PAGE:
Science will tell you that humans begin lying around the ripe old age of two years old, so it’s a bold thought to wonder what implications there would be to society if we were all honest people. Writer/director pair Ricky Gervais and Matthew Robinson attempt to create such a world in the romance comedy The Invention of Lying.
Gervais plays Mark Bellison, a down-on-his-luck writer that can’t seem to catch a break. In a world where everyone is blunt to the point of insult, he’s the butt of every joke honesty can hold. Coworkers admit exuberantly that they loathe him, women inform him he has no chance with them, and his mother is dying. Soon, though, Bellison learns he can tell a lie (throughout the movie he struggles to explain what he’s doing, because no one has ever done this before). Although the absurd bluntness of characters creates comedy in all forms during the first half-hour of the movie, one begins to wonder who would actually believe that pure honesty automatically means full disclosure. Eventually, people’s openness to insults wears thin, and The Invention of Lying struggles a bit to find another means of humour to continue the movie with. This is where it begins to struggle, and bounces between thought piece, philosophical jab, slapstick humour, and romance story.
The cast boasts recognizable names all over the board, bringing in a wide range for potential talent to add to the story. Instead, each side character begins a plot that is either almost instantly solved by Gervais’ character, or simply dropped all together. It would seem as though Gervais simply uses his co-stars as spring boards to set up his own lines and jokes. Only Jennifer Garner, who plays love interest Anna, seems to be able to fight the spotlight away at times. Many of her star lines were improvised on set, and it goes to highlight her own ability to control and deliver dry and satirical humour.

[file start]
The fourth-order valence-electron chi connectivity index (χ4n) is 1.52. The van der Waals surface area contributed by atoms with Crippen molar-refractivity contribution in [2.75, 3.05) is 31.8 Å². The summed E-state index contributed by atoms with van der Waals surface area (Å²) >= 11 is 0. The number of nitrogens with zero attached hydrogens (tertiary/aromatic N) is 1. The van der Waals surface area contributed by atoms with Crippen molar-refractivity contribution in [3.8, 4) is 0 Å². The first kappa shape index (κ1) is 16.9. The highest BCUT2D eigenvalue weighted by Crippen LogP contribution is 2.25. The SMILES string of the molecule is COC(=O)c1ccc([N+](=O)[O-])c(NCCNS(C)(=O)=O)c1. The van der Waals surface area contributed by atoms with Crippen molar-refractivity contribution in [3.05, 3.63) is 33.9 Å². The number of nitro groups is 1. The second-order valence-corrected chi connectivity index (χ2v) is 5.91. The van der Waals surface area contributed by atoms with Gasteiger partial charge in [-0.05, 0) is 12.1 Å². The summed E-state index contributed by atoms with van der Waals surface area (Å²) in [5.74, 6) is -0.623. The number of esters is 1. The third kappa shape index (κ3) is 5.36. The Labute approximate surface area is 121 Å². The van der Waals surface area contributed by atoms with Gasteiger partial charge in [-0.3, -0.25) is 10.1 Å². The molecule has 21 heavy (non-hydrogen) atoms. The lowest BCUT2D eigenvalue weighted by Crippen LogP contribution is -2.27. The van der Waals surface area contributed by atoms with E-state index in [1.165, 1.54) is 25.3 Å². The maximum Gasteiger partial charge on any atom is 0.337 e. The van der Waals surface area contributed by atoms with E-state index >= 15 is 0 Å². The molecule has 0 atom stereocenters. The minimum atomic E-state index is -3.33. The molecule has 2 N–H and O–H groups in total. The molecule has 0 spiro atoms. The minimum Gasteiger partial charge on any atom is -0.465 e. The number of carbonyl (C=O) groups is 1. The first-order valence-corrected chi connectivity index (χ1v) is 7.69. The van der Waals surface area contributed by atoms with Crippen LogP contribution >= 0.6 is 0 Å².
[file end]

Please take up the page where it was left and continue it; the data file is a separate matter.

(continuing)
One of the shining moments is when Mark brings a script into his work that would make the most ridiculous sci-fi pulp fiction story look like a masterpiece. The sheer absurdity of this story, and the reactions of Mark’s coworkers as they eat it up, is hilarious. Viewers might end up laughing hysterically at the overdone theatrics of the entire scene.
Like its main character, this movie tries too hard. It ends up being too much of a thought experiment to really be billed as a romance, leaving the main plot of man trying to get woman floundering around. Although Gervais’ humour and wit are highlights, they fight to drag the movie along and keep it in an upbeat mood.